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Does Matthew Vaughn avenge Ralph Fiennes’ previous suit and derby role in “The King’s Man”?

(Photo Courtesy of Marv Studios) Matthew Vaughn’s third “Kingsman” installment is currently available to stream on Hulu.

Alex Decato-Roed
Connector Editor

Written and directed by Matthew Vaughn, “The King’s Man” is the prequel to “The Kingsman” series–also directed by Vaughn–and stars Ralph Fiennes as Orlando, the Duke of Oxford: a former British soldier turned pacifist, who along with his son Conrad (Harris Dickinson), his maid Polly (Gemma Arterton) and his servant Shola (Djimon Gaston Hounsou), weave their way through an action-packed and somewhat clever plotline that feels copied from a World Wars history course.

Set during the First World War, “The King’s Man” tells the tale of the formation of the Kingsman spy agency. The group finds themselves attempting to stop a group of authoritarians and war-mongering criminals from plotting destruction–a difficult task at that point in history. 

Fiennes gives a good performance as Orlando, and the cast, including Charles Dance, Daniel Brühl and Rhys Ifans play memorable heroes and villains. Still, the film’s genuinely emotional and shocking moments are predictable and relatively uninspiring. And, though the tone of the “Kingsman” series is supposed to be outlandish, it is based on a comic book series after all–when the film tries to be funny, it falls flat, and when it tries to be serious, it feels awkward.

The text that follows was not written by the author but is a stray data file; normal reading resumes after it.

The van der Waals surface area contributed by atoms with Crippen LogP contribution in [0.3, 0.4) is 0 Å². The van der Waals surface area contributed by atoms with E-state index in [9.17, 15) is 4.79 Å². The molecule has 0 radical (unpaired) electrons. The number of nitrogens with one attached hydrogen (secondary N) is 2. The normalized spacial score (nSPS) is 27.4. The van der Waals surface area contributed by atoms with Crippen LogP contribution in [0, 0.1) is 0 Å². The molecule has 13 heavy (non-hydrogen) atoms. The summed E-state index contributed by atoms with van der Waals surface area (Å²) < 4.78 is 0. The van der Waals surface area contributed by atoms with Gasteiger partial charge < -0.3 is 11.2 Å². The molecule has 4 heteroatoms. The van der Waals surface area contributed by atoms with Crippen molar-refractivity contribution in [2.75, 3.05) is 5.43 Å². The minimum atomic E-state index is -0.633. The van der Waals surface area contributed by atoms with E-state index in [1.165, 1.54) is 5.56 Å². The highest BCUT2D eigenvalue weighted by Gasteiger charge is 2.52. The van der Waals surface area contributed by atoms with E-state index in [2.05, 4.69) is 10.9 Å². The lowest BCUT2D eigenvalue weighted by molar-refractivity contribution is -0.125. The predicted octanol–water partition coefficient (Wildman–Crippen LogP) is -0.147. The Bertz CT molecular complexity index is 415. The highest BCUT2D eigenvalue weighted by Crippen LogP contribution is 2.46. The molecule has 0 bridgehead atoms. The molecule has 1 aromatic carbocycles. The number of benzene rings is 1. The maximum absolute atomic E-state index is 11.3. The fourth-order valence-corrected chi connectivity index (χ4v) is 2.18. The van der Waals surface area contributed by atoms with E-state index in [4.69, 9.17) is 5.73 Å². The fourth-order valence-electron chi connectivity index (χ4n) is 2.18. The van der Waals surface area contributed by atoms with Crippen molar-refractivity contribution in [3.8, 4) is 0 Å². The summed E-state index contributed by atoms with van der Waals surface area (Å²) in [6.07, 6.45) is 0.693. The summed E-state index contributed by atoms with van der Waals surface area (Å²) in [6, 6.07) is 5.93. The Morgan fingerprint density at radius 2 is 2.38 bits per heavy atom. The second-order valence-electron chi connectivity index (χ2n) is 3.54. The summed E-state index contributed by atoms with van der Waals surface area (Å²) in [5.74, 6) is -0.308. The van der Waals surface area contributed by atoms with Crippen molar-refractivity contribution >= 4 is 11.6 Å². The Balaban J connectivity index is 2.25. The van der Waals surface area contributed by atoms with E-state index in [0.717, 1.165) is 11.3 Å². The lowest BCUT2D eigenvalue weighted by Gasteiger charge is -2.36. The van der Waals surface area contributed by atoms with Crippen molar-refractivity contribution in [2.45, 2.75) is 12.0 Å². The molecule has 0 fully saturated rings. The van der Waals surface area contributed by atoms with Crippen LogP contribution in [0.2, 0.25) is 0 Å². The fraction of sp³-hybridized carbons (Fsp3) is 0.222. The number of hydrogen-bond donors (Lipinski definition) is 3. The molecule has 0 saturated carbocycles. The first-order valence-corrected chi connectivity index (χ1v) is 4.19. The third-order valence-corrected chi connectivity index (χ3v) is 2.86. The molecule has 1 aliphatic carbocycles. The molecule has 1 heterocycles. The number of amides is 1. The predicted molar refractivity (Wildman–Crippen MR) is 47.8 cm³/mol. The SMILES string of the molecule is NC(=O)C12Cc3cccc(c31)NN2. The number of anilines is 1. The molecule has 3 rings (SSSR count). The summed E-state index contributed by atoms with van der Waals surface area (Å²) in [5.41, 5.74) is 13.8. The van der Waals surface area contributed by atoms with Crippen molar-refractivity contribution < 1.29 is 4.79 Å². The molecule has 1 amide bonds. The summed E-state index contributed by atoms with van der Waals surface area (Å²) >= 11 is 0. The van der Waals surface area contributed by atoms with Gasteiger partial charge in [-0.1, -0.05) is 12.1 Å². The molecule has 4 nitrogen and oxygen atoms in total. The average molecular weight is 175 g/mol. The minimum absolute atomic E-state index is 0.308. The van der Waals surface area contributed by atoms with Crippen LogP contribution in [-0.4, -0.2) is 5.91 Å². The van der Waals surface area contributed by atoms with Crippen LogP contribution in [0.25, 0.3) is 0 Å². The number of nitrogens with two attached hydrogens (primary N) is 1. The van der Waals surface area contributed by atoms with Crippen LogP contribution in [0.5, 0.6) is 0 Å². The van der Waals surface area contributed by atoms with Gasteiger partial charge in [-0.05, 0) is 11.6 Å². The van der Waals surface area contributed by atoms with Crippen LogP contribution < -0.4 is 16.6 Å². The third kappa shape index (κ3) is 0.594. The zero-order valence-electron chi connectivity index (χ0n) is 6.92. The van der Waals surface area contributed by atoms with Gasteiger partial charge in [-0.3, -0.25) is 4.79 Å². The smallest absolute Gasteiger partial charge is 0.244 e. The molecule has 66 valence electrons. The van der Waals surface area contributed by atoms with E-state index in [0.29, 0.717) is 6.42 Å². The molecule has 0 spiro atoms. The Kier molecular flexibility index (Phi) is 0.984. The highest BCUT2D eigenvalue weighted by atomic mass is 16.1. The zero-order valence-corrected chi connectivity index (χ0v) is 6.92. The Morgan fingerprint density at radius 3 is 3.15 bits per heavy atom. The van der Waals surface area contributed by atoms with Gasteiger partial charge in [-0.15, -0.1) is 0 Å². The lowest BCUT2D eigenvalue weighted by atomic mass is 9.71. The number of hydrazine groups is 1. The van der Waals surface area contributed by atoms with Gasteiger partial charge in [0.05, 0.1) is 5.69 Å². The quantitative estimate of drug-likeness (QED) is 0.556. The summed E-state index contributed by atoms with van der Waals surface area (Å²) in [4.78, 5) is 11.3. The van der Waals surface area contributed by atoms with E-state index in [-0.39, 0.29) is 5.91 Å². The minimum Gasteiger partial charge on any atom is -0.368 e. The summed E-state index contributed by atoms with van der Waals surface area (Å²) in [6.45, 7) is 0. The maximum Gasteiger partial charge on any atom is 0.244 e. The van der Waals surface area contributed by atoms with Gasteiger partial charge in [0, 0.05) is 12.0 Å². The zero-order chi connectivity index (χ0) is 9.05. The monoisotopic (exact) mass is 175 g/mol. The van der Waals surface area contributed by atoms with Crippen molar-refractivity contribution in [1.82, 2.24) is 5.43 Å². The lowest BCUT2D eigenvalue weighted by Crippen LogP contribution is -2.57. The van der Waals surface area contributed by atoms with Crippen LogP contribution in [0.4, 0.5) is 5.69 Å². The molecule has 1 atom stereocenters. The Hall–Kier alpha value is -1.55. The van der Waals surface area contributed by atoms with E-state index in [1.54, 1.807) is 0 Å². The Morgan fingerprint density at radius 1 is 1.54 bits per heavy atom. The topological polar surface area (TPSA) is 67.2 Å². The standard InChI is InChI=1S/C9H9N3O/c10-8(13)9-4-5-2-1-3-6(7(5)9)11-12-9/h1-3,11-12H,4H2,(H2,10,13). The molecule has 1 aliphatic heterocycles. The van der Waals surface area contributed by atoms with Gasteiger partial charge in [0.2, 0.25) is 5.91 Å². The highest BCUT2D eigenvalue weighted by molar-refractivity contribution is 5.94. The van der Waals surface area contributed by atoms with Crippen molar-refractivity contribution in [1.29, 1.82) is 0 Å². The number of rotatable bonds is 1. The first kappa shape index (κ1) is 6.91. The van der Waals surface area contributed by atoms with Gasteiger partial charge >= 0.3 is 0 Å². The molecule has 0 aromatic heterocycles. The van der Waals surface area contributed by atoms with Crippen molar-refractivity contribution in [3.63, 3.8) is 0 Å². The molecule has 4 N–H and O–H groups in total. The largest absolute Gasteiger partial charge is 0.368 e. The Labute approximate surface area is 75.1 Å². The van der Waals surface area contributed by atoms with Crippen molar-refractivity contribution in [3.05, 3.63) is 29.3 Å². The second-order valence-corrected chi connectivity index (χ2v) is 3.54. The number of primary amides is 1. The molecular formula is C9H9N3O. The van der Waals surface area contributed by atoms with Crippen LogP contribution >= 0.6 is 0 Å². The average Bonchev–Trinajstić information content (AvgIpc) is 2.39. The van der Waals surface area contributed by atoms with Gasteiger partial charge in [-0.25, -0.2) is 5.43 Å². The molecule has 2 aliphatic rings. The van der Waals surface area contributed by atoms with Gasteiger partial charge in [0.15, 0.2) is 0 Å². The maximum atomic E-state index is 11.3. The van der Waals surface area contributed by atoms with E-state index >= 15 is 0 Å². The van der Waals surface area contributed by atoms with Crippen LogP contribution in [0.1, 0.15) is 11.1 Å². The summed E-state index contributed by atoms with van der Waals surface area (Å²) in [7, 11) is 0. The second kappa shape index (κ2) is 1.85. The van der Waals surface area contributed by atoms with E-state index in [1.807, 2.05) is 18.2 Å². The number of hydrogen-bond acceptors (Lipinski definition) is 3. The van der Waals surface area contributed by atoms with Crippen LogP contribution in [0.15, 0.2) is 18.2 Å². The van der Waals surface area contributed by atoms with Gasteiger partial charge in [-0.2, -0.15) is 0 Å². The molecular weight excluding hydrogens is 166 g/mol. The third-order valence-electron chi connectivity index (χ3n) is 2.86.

Although screenwriters Vaughn and Karl Gajdusek skillfully entwine true history with fiction to create an absurd conspiracy theory, the film’s dialogue is sometimes dull or illogical. Still, Vaughn and Gajdusek manage a few surprises to keep the viewer guessing, even if we know how the historic events unfold.

The action scenes in “The King’s Man” are the most enjoyable and entertaining aspect of the film and are the most comedic element. Vaughn makes stylistic choices that replicate a comic book, making the action feel fast-paced. But most of the action scenes are overly artificial, and a few of the editing choices feel amateur for a major motion picture. Nevertheless, Vaughn has captivating shots that showcase impressive choreography and stunt-work.

The film’s set, costume design and soundtrack composed by Matthew Margeson and Dominic Lewis create a sense of realism, engrossing the viewer in pre-war Europe and highlighting the few dramatic moments. Yet, many scenes are still artificially reliant on the use green screen.

But the film isn’t about authenticity or drama, it’s about action, and these authentic moments are interrupted by scenes that make the film feel like a Ken Burns documentary on amphetamines.

A Wilfred Owens poem entitled “Dulce et decorum est Pro patria mori” or, “It is sweet and fitting to die for the homeland,” is quoted throughout the film, and Vaughn nods at Britain’s imperialism in Africa and Scotland. But the film’s anti-war message is somewhat contradictory when it seems the only way to save lives and England is by killing more people.

Further dampening the film’s ethical dilemmas of war and imperialism, Orlando’s messages of equality and helping those less fortunate are odd when his servant Shola barely speaks.

Despite its flaws, the film is pleasurable and worth a stream, even if it fails to  break any barriers. Vaughn’s stylistic direction and production deliver on a movie that has a lot of similarities with a history course’s combined GPA: Average.

Grade: B-

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